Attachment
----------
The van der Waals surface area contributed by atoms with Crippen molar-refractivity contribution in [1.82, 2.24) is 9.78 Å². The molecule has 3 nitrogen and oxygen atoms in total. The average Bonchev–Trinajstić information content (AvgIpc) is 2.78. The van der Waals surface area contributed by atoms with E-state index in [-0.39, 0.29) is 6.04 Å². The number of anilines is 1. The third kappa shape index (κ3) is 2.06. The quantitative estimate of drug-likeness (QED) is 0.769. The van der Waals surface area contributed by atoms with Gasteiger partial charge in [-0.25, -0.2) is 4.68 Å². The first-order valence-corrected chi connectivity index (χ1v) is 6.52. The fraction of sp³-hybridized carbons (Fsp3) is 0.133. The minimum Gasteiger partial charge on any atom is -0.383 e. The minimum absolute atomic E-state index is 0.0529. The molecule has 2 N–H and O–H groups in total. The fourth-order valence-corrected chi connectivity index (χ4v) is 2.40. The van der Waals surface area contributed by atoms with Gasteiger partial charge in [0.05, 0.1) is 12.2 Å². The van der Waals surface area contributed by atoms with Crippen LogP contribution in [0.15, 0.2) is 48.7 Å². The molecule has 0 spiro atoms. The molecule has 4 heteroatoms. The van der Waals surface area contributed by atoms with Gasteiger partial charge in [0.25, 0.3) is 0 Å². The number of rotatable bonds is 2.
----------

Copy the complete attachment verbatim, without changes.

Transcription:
The van der Waals surface area contributed by atoms with Crippen molar-refractivity contribution in [1.82, 2.24) is 9.78 Å². The molecule has 3 nitrogen and oxygen atoms in total. The average Bonchev–Trinajstić information content (AvgIpc) is 2.78. The van der Waals surface area contributed by atoms with E-state index in [-0.39, 0.29) is 6.04 Å². The number of anilines is 1. The third kappa shape index (κ3) is 2.06. The quantitative estimate of drug-likeness (QED) is 0.769. The van der Waals surface area contributed by atoms with Gasteiger partial charge in [-0.25, -0.2) is 4.68 Å². The first-order valence-corrected chi connectivity index (χ1v) is 6.52. The fraction of sp³-hybridized carbons (Fsp3) is 0.133. The minimum Gasteiger partial charge on any atom is -0.383 e. The minimum absolute atomic E-state index is 0.0529. The molecule has 2 N–H and O–H groups in total. The fourth-order valence-corrected chi connectivity index (χ4v) is 2.40. The van der Waals surface area contributed by atoms with Gasteiger partial charge in [0.05, 0.1) is 12.2 Å². The van der Waals surface area contributed by atoms with Crippen LogP contribution in [0.15, 0.2) is 48.7 Å². The molecule has 0 spiro atoms. The molecule has 4 heteroatoms. The van der Waals surface area contributed by atoms with Gasteiger partial charge in [0.25, 0.3) is 0 Å². The number of rotatable bonds is 2.